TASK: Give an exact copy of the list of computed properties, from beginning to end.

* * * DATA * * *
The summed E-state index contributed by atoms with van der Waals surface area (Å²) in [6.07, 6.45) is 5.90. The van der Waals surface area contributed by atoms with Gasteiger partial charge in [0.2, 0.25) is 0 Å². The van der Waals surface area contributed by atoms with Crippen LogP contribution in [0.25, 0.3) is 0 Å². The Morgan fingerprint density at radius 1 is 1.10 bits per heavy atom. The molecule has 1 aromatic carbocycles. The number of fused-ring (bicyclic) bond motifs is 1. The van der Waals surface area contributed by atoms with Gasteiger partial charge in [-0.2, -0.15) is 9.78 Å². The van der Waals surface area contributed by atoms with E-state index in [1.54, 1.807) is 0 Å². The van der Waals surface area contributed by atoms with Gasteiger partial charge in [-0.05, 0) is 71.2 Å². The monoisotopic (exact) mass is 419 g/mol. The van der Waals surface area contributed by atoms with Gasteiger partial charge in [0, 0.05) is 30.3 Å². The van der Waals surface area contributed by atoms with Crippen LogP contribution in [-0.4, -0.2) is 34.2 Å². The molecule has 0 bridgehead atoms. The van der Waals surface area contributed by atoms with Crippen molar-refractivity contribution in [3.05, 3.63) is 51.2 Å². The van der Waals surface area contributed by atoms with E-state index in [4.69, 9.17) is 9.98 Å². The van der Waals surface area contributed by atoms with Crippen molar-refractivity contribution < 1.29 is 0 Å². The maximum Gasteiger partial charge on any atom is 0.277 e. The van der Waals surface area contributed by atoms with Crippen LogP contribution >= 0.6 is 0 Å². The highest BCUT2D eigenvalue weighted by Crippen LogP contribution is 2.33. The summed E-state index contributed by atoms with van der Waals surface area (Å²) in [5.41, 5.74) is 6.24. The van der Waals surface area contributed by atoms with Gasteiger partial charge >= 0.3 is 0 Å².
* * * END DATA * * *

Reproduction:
The summed E-state index contributed by atoms with van der Waals surface area (Å²) in [6.07, 6.45) is 5.90. The van der Waals surface area contributed by atoms with Gasteiger partial charge in [0.2, 0.25) is 0 Å². The van der Waals surface area contributed by atoms with Crippen LogP contribution in [0.25, 0.3) is 0 Å². The Morgan fingerprint density at radius 1 is 1.10 bits per heavy atom. The molecule has 1 aromatic carbocycles. The number of fused-ring (bicyclic) bond motifs is 1. The van der Waals surface area contributed by atoms with Gasteiger partial charge in [-0.2, -0.15) is 9.78 Å². The van der Waals surface area contributed by atoms with E-state index in [1.54, 1.807) is 0 Å². The van der Waals surface area contributed by atoms with Gasteiger partial charge in [-0.05, 0) is 71.2 Å². The monoisotopic (exact) mass is 419 g/mol. The van der Waals surface area contributed by atoms with Gasteiger partial charge in [0, 0.05) is 30.3 Å². The van der Waals surface area contributed by atoms with Crippen LogP contribution in [-0.4, -0.2) is 34.2 Å². The molecule has 0 bridgehead atoms. The van der Waals surface area contributed by atoms with Crippen molar-refractivity contribution in [3.05, 3.63) is 51.2 Å². The van der Waals surface area contributed by atoms with E-state index in [4.69, 9.17) is 9.98 Å². The van der Waals surface area contributed by atoms with Crippen molar-refractivity contribution < 1.29 is 0 Å². The maximum Gasteiger partial charge on any atom is 0.277 e. The van der Waals surface area contributed by atoms with Crippen LogP contribution >= 0.6 is 0 Å². The highest BCUT2D eigenvalue weighted by Crippen LogP contribution is 2.33. The summed E-state index contributed by atoms with van der Waals surface area (Å²) in [5.41, 5.74) is 6.24. The van der Waals surface area contributed by atoms with Gasteiger partial charge >= 0.3 is 0 Å².